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Danish-language requirements — For most subjects at the university, the language of research is English. If the university is true to its research-based education ambitions, it makes no sense to have a university-wide language policy that expects internationals to teach in Danish.
I have been following the University of Copenhagen’s (UCPH) language policy debate in the University Post, including Alberte Ritchie Green’s study of the consequences of the policy for international staff, and Sif Høg’s opinion piece describing the policy as nationalist gesture politics. To the latter, deputy director for communication Jasper Steen Winkel replied that »we do, actually, have a language policy at UCPH that is quite international«.
I think the language policy is quite the opposite of that. It is alienating and threatening for international employees and job candidates. It is damaging for the international reputation of the university. And it is misaligned with research-based education and internationalization objectives, because the language of research for most subjects is English.
The policy states that »in general, it is expected that tenure-track assistant professors, associate professors and professors are able to contribute to teaching in Danish after 3-6 years, including grading and supervising students – at a level of skills that corresponds to the teaching they are to undertake.«
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The deputy director argues that »contributing to teaching in Danish« is something distinct from and less demanding than »teaching in Danish«. In my role as head of section, I have participated in numerous discussions of the policy with the higher management and witnessed presentation of the policy to job candidates and employees.
In my experience no one in the management can tell the difference between »contributing to teaching« and »teaching«. But even more crucially, job candidates and employees cannot rely on policy interpretations, because today they may be lenient, and tomorrow they may get strict. Therefore, it makes no sense to debate interpretations of the policy. As long as the expectation is in the policy, it is a direct threat to all international job candidates and employees.
No one in the management can tell the difference between »contributing to teaching« and »teaching«
I am not sure whether our management, which predominantly consists of native-speaking Danish nationals, can truly relate to the threat the policy represents to international job candidates and employees. For most internationals, it is infeasible to learn Danish up to the level required for teaching within three to six years and keep up with their research, teaching, and other duties at the same time. And if they do not live up to the expectations, they may be at risk of losing their job – especially at the tenure-track level, where inability to secure promotion to tenure is equivalent to being fired. And if they lose their job, they lose their residence permit and get kicked out of the country together with their family.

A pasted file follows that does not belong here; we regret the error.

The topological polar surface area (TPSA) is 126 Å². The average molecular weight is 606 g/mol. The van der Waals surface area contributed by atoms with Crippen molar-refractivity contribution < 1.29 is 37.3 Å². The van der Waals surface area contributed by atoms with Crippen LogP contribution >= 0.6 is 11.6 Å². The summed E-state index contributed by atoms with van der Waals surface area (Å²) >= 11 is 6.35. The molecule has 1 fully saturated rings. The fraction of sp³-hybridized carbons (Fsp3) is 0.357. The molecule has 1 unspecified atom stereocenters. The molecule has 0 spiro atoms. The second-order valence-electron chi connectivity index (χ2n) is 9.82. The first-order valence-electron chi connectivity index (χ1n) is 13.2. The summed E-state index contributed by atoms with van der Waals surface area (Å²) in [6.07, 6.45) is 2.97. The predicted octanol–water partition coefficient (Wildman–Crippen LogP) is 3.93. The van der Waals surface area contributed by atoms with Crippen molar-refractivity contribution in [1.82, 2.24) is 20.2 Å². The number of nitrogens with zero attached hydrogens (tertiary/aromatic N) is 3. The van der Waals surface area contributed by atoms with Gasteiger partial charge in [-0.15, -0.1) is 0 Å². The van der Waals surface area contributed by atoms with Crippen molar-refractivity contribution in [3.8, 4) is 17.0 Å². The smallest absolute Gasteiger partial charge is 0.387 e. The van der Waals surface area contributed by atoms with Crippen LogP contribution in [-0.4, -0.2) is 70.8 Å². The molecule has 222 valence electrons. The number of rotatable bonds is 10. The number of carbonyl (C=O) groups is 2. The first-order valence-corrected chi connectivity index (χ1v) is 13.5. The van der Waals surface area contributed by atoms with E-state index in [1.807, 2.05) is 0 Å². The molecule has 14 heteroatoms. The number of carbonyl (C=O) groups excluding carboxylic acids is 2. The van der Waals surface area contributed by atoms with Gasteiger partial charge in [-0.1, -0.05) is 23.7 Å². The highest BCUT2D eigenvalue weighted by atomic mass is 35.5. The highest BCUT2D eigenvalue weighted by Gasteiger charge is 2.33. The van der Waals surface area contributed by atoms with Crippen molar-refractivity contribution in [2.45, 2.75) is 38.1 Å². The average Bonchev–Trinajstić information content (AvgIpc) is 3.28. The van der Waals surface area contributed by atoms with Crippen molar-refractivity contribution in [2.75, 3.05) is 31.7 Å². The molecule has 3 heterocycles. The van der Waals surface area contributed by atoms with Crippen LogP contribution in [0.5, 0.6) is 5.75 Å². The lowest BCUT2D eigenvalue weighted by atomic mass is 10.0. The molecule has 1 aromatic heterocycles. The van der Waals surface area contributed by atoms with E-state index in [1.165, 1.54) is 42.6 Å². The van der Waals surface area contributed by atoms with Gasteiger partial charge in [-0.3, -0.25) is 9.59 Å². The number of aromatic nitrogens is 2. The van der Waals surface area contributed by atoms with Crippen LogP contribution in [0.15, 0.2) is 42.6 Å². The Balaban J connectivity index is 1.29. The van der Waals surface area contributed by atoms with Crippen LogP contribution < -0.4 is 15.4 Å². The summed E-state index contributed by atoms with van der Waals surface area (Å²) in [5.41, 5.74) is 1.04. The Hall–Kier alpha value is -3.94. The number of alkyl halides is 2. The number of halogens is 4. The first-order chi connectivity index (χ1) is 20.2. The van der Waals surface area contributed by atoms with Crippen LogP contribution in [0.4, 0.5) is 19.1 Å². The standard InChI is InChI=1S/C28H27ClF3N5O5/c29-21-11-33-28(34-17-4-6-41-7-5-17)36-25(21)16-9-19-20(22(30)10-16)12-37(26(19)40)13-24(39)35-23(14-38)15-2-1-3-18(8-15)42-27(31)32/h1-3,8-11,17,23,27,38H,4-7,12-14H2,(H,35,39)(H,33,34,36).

Almost no international staff will ever reach the same academic proficiency in Danish as they have in English. Not only because they start learning it later in life, but also because most of the university research is in English. Even my Danish colleagues prefer English over Danish for academic communication and teaching, because English is the language of science.
So, if the university is true to its research-based education ambitions, what is the point of expecting internationals to contribute to teaching in Danish? Would we like them to deliver high-quality education in English and improve the academic English level among students, or would we like them to struggle with expressing themselves in Danish, and the students to struggle with understanding their Danish?
Jasper Steen Winkel also writes that »we no longer tell incoming researchers that they can easily make do with English — as this is a truth that needs modifying. They can, probably. But if they want to thrive, it means something if they get to know the local language.«
While I fully agree that it is beneficial to learn the local language, and I praise the university’s initiatives to help with that, it should be stressed that it is not within the university’s authority to enforce integration into society.
If at some point in life a person would decide to apply for Danish citizenship, there are other state authorities that are responsible for setting the necessary integration standards and checking on them. But otherwise any person is free to not integrate.
Jasper Steen Winkel continues with writing: »In this way, they can better participate in and contribute to social and academic contexts at UCPH – and in society in general, for example through the dissemination of research.«
While I agree that Danish is important for the interaction with society, I see no reason why a lack of Danish skills should be a barrier to »contribute to social and academic contexts at UCPH«.
I commend our department (DIKU) for making it possible for all employees regardless of their Danish skills to equally contribute to social and academic life. And I see no reason why this should not be the case for the rest of the university. International employees constitute a significant part of UCPH academic workforce at all levels, but they are highly underrepresented in the management. If the university is true to its diversity goals, I think it should reflect on this.
I believe that a stronger international representation in the management would have spared us from the troublesome language policy we need to fix now.